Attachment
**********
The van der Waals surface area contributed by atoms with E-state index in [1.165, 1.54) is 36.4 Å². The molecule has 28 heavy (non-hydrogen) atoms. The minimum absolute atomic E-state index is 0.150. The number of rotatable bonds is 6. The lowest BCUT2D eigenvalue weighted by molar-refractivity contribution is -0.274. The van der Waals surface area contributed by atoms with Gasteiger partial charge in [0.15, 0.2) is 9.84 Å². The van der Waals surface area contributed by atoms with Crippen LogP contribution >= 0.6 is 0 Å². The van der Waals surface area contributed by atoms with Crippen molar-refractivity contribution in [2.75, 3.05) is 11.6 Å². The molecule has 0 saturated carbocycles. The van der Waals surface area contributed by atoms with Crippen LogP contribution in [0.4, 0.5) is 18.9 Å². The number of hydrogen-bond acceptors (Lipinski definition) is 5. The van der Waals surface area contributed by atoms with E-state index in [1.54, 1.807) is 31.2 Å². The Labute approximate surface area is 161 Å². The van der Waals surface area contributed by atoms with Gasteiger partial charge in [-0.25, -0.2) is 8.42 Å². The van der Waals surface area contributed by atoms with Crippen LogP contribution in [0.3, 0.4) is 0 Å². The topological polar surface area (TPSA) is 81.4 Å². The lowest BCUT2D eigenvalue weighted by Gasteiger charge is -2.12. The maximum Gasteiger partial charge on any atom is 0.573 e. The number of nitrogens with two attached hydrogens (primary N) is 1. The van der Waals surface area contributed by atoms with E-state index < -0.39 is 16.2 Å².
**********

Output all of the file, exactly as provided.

The van der Waals surface area contributed by atoms with E-state index in [1.165, 1.54) is 36.4 Å². The molecule has 28 heavy (non-hydrogen) atoms. The minimum absolute atomic E-state index is 0.150. The number of rotatable bonds is 6. The lowest BCUT2D eigenvalue weighted by molar-refractivity contribution is -0.274. The van der Waals surface area contributed by atoms with Gasteiger partial charge in [0.15, 0.2) is 9.84 Å². The van der Waals surface area contributed by atoms with Crippen LogP contribution >= 0.6 is 0 Å². The van der Waals surface area contributed by atoms with Crippen molar-refractivity contribution in [2.75, 3.05) is 11.6 Å². The molecule has 0 saturated carbocycles. The van der Waals surface area contributed by atoms with Crippen LogP contribution in [0.4, 0.5) is 18.9 Å². The number of hydrogen-bond acceptors (Lipinski definition) is 5. The van der Waals surface area contributed by atoms with E-state index in [1.54, 1.807) is 31.2 Å². The Labute approximate surface area is 161 Å². The van der Waals surface area contributed by atoms with Gasteiger partial charge in [-0.25, -0.2) is 8.42 Å². The van der Waals surface area contributed by atoms with Crippen LogP contribution in [0.3, 0.4) is 0 Å². The topological polar surface area (TPSA) is 81.4 Å². The lowest BCUT2D eigenvalue weighted by Gasteiger charge is -2.12. The maximum Gasteiger partial charge on any atom is 0.573 e. The number of nitrogens with two attached hydrogens (primary N) is 1. The van der Waals surface area contributed by atoms with E-state index < -0.39 is 16.2 Å².